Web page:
According to Sacks and Schegloff (1979), there is a general preference for minimization in reference to persons in conversation: reference to persons is "preferredly done with a single reference form". (Sacks & Schegloff 1979: 16). To put it simply, in English the reference form functions as the subject, whereas for example in Hebrew, subject pronouns are typically ellipted and person reference is conveyed through agreement marking on the verb in past and future tenses (Hacohen and Schegloff 2006). Levinson (2007) discusses "optimizing" in reference to persons based on data from Rossel Island and notes that there are (at least) three principles at work: economy (cf. Sacks and Schegloff's minimization), recognition (cf. Sacks and Schegloff's recipient design), and circumspection. According to the recognition principle, speakers should restrict the set of referents so as to achieve recognition. The economy principle says that speakers shouldn't over-restrict the set of referents explicitly, and according to the principle of circumspection, speakers should not over-reduce the set of referents explicitly.
In my presentation I will discuss these principles or strategies in the light of Finnish. In principle, the predicate verb agrees with the subject in number (singular vs. plural) and person (1st, 2nd and 3rd) in Finnish (see e.g. Helasvuo & Laitinen 2006). In standard Finnish, (non-3rd-person) subjects are generally not expressed (i.e. zero anaphora is the norm), and verbs are marked for person and number of the subject. In other words, standard Finnish follows the principle of minimization (cf. Sacks and Schegloff 1979) or economy (Levinson 2007). When subjects are overtly expressed, however, they carry out some special discourse function (e.g. contrast). The system of standard Finnish is thus similar to that of conversational Hebrew (cf. Hacohen & Schegloff 2006). In contrast, in colloquial Finnish it is more common for both the subject pronoun and the person marking on the verb to occur. There is thus a preference for double-marking in the 1st and 2nd person rather than for minimization. In typological work, it has been noted that this kind of "grammatical agreement" or "non-pro-drop" seems to be typologically rare (see Siewierska 1999, Dahl 1990). In colloquial Finnish, double-marking is the norm, whereas single-marking (minimization) occurs in certain conversational contexts (such as in the answer part of a question-answer adjacency pair).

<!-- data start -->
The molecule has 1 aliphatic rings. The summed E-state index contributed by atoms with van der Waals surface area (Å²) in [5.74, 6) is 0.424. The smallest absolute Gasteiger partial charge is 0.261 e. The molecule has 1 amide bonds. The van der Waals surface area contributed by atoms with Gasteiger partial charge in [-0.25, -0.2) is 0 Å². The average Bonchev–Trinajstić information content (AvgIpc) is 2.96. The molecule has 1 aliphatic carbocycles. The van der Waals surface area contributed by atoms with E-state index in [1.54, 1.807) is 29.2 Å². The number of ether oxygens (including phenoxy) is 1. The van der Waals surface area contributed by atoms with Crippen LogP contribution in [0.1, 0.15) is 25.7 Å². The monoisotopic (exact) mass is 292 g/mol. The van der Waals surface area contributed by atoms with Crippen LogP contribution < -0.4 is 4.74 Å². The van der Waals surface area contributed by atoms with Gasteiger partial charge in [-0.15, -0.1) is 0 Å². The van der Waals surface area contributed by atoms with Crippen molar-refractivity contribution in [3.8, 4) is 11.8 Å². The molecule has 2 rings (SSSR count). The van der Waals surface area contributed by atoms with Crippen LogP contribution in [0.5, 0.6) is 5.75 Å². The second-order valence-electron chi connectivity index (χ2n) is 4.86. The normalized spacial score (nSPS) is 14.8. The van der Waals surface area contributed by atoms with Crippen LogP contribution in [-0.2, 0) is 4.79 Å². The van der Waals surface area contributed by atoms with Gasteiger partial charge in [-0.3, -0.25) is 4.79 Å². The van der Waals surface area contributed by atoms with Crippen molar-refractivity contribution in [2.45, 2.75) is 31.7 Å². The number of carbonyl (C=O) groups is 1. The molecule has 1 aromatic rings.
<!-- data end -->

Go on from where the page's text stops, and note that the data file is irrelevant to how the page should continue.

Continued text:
Interestingly enough, in the 3rd person and in the 1st person plural there is an independent tendency that works towards minimization. Namely, in the 3rd person plural the predicate does not show agreement with the subject in number and in the 1st person plural, it is common to use a passive verb form together with the 1st person plural pronoun to convey 1st person plural reference. Here, the principle of economy is clearly at work, and in my talk, I will consider these patterns also in light of the principles of circumspection and recognition (cf. Levinson 2007). Thus, there seem to be contrasting strategies that function simultaneously when making reference to person in colloquial Finnish.
Hacohen, Gonen and E. A. Schegloff. 2006. "On the Preference for Minimization in Referring to Persons: Evidence from Hebrew Conversation." Journal of Pragmatics 38:1305-1312.
Helasvuo, Marja-Liisa & Lea Laitinen. 2006. "Person n Finnish: Paradigmatic and syntagmatic relations in interaction". Grammar from the human perspective: Case, space and person in Finnish ed. by Marja-Liisa Helasvuo & Lyle Campbell, 173-207. CILT 277. Amsterdam & Philadelphia: John Benjamins.
Levinson, Stephen C. 2007. "Optimizing person reference: Perspectives from usage on Rossel Island." Person reference in interaction: Linguistic, cultural and social perspectives ed. by N. J. Enfield & Tanya Stivers, 29-72. Cambridge: Cambridge University Press.
Sacks, Harvey & Emanuel A. Schegloff. 1979. "Two preferences in the Organization of Reference to Persons in Conversation and Their Interaction". Everyday Language: Studies in Ethnomethodology ed. by George Psathas, 15-21. New York: Irvington.
Siewierska, Anna 1999. "From anaphoric pronoun to grammatical agreement marker: why objects don't make it." Folia Linguistica 33/2: 225-251.